Artist Chrisann Brennan describes her art as “light encoded paintings”

by Linda Hubbard Gulker on April 8, 2013

Chrisann Brennan (c) 2013 by Scott R. Kline

For whatever reason, painter Chrisann Brennan keeps returning to Menlo Park.

“This has always been a base for me and I don’t really know why,” she said at a friend’s house where she’s staying. “New things start here for me. I always wanted to live more in Palo Alto but always find myself here in Menlo.

The lure of Menlo has lasted decades for the artist: “I think the Peet’s on Santa Cruz in downtown is the fourth one to open. During the 80s, I used to go there to socialize on Saturdays. It was my favorite hangout because there was always something happening.”

Chrisann describes her artworks as “light encoded paintings.” “I took fine arts,” she said. “Gordon Holler was an influential teacher at Foothill College. In the late 80s, I went on to attend California College of Art and then San Francisco Art Institute but nobody was like Holler.

“Given my training, there was no way I would have gone into new age art, but I did. It took me a year to get over my embarrassment!”

Earlier, Chrisann painted murals for health care facilities including Ronald McDonald House and Packard Children’s Hospital and did visualized information for businesses that she refers to as “corporate graffiti that I couldn’t believe they were paying me for.”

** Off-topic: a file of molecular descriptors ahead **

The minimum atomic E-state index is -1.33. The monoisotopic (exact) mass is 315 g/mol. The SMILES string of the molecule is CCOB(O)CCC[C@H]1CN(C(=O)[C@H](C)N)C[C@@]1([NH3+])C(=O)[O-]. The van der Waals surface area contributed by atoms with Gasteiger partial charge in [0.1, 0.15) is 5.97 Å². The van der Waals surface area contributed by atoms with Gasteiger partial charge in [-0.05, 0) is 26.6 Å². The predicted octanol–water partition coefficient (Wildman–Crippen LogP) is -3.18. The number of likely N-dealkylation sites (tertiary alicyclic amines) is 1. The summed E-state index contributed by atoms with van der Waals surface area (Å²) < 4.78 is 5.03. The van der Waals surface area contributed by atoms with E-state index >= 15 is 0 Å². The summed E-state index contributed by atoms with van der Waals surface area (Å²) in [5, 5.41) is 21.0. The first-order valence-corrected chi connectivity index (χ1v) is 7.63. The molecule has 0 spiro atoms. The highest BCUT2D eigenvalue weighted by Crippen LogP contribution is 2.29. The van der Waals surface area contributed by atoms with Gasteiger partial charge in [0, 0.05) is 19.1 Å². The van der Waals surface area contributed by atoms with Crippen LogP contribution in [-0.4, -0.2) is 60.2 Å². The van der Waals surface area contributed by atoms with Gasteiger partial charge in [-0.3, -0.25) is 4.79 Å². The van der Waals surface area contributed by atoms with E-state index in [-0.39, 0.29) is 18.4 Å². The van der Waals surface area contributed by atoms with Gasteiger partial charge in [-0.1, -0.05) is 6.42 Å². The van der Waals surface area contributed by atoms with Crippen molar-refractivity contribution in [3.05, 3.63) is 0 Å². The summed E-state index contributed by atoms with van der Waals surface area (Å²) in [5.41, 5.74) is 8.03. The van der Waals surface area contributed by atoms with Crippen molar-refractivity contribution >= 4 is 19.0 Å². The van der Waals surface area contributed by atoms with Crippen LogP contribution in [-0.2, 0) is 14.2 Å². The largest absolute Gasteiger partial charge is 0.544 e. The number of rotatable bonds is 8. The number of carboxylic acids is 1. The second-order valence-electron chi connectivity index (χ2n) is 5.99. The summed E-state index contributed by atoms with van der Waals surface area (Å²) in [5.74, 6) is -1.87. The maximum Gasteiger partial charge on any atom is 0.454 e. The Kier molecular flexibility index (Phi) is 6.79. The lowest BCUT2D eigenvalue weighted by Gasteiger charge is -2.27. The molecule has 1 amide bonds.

“My murals were made from huge stencils that I made to look like Japanese woodcuts,” she said.  “Along the way, I discovered the Goethe’s color wheel. After that, I started doing sacred painting.

“Painting is a language for me. Letters are form, and paintings are documents for information. When I mix those two, I’m happy. It gets me out of the normal way, which is what I want to do.”

Chrisann does mainly commission work for individuals and businesses, but she talked about a non-commissioned painting hanging in her friend’s Menlo Park home that she did while living in Paris for a year: “I call it Sunrise on Venus. It’s about male and female balance. And people’s God presence. It’s about identity.”

Much like her surprise at the direction her art has taken, Chrisann said she’s also surprised to find that she’s written a book, a memoir about her relationship with Apple founder Steve Jobs, who is the father of her daughter, Lisa Brennan-Jobs, which will be published this fall by St. Martin’s Press.

Editor’s update: the book is The Bite in the Apple: A Memoir of my Life with Steve Jobs.

Photo by Scott R. Kline

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